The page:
Behavior analysis of oithona in hypoxic/anoxic conditions
MetadataShow full item record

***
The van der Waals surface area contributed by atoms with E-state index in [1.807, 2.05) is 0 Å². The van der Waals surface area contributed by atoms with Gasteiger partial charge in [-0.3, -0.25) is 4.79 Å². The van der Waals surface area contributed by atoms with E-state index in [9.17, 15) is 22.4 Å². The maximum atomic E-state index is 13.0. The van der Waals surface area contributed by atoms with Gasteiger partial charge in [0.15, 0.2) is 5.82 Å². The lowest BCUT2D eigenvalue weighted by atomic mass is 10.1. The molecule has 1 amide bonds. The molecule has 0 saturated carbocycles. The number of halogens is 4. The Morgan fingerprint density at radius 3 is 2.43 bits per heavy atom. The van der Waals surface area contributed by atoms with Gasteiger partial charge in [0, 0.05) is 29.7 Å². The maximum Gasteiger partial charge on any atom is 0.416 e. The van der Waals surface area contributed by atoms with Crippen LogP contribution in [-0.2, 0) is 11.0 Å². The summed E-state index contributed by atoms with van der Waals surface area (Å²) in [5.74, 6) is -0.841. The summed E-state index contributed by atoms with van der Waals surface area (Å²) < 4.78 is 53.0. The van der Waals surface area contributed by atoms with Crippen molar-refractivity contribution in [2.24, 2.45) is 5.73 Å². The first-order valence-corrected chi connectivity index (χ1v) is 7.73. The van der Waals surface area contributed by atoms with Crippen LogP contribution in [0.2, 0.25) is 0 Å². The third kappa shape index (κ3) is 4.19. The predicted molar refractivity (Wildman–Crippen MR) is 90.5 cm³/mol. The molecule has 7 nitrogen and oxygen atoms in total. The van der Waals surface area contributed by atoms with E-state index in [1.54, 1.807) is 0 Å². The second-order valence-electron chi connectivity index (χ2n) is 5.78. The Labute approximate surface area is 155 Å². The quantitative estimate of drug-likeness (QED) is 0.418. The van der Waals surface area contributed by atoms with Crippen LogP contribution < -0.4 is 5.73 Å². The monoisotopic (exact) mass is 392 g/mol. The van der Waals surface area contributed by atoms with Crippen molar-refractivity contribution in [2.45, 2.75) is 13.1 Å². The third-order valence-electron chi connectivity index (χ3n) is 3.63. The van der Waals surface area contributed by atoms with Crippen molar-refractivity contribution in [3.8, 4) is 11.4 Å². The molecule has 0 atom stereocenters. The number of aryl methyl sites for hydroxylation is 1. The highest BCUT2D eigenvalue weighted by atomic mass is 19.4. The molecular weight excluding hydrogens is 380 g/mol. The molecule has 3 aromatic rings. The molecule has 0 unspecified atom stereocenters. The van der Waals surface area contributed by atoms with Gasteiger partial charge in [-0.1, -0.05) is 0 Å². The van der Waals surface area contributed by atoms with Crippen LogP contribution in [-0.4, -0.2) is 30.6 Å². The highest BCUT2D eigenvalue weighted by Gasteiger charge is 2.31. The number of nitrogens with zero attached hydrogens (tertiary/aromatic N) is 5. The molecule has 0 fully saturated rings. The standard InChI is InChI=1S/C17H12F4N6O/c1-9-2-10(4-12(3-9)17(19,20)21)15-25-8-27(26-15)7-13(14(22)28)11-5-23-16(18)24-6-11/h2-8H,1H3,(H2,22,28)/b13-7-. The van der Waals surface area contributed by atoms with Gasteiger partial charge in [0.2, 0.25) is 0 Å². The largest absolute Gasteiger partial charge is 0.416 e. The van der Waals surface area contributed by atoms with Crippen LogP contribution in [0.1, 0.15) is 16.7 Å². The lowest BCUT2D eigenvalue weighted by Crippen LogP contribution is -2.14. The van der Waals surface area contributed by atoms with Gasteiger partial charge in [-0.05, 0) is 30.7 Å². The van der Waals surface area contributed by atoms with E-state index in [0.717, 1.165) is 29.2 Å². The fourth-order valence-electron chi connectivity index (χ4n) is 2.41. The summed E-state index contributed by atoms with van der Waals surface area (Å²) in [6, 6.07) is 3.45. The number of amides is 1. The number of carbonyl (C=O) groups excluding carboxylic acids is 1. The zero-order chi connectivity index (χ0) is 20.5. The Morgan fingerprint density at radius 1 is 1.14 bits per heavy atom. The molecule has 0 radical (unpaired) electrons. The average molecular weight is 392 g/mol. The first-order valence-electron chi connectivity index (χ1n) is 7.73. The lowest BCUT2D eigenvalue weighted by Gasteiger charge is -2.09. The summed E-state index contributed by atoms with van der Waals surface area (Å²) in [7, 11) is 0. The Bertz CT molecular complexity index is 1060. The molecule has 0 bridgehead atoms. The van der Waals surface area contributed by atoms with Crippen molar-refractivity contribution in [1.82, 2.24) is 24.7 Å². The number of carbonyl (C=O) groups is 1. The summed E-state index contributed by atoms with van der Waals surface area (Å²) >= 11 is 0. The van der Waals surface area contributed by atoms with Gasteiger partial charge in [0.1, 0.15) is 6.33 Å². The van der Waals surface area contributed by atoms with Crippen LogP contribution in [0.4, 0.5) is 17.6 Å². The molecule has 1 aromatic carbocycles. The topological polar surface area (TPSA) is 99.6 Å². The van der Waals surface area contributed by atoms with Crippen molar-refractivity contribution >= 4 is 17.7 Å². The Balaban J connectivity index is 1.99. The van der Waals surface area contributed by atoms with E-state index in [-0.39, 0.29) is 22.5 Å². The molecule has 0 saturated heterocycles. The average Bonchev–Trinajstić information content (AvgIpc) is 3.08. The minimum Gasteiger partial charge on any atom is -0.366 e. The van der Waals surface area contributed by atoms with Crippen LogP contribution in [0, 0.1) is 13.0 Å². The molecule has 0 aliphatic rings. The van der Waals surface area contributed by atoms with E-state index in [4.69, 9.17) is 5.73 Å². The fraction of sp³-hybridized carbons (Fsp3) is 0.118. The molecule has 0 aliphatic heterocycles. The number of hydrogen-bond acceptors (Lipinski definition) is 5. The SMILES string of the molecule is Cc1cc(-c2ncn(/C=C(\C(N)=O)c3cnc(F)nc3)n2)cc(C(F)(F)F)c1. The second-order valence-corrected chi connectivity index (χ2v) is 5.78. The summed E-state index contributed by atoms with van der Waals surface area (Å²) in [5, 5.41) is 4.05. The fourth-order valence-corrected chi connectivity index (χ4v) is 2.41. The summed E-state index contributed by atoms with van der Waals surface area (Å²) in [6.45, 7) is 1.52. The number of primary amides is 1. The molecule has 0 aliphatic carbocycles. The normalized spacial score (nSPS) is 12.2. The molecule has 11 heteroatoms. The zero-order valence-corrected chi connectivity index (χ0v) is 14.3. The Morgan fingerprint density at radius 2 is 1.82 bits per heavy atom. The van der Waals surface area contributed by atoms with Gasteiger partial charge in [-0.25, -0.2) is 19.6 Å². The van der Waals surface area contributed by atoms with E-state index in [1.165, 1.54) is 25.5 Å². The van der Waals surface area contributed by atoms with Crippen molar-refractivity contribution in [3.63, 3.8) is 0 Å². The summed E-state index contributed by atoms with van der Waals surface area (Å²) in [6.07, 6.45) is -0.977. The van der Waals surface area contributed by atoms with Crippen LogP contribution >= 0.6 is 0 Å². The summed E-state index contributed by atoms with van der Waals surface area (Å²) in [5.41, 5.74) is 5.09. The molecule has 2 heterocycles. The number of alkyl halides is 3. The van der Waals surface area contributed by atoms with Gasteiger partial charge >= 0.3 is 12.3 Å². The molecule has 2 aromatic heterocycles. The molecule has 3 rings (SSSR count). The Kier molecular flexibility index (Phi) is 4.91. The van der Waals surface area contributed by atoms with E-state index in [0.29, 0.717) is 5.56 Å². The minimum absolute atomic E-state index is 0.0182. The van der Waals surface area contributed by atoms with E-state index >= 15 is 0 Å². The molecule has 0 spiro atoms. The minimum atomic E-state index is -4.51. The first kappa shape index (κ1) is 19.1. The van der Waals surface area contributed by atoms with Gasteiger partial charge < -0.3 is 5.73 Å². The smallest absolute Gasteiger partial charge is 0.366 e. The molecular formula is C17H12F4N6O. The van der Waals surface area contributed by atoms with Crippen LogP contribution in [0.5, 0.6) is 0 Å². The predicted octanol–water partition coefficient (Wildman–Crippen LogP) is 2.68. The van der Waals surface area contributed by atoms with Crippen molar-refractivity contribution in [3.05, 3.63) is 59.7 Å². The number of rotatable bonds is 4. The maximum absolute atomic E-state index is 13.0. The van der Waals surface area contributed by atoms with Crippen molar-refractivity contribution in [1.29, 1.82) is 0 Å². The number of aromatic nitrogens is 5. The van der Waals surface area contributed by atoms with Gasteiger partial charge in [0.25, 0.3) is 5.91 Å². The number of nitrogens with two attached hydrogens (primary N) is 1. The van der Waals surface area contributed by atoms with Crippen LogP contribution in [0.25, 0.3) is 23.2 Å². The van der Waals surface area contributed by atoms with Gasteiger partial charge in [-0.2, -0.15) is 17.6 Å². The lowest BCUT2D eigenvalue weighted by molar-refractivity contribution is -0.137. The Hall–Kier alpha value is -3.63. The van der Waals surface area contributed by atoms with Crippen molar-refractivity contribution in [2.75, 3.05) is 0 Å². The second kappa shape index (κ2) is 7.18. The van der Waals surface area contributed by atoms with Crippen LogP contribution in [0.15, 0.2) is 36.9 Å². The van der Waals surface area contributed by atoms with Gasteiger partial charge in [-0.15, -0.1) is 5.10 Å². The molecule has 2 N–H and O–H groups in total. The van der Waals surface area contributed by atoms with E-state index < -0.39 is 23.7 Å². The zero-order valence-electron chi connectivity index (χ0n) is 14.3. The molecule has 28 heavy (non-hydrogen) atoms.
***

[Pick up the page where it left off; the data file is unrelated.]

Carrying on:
[author abstract] Oithona, one of the most abundant and ecological important copepods found in the oceans, is considered to be the base of many food chains. Hypoxia- defined as dissolved oxygen levels below 2.0 mL- has been rising and is projected to continue to rise in many marine environments. Hypoxia and anoxia are known to have diverse physiological and behavioral effects on many zooplankton, suggesting increasing hypoxia and anoxia events may also alter important characteristics of marine food webs. As hypoxia and anoxia events arise periodically, and are continuously rising, it would be valuable to understand what behavior changes occur in Oithona with such conditions to better understand what changes will be faced in global waters and its ecosystem. In this study, Oithona swimming behavior was quantified in shipboard video tracking observations, under normal oxygen conditions as well as hypoxic/anoxic conditions. Oithona swam significantly faster by about two orders magnitude, in hypoxic/anoxic water conditions compared to normal oxygen conditions. Modeling results based on these observations suggest this change in swimming behavior would enable Oithona populations to vertically migrate out of deep hypoxic/anoxic waters into oxygenated surface waters much faster than had they retained their swimming behavior in normal oxygen conditions. The observations and modeling suggest that Oithona’s behavioral response to hypoxia acts as an effective avoidance strategy.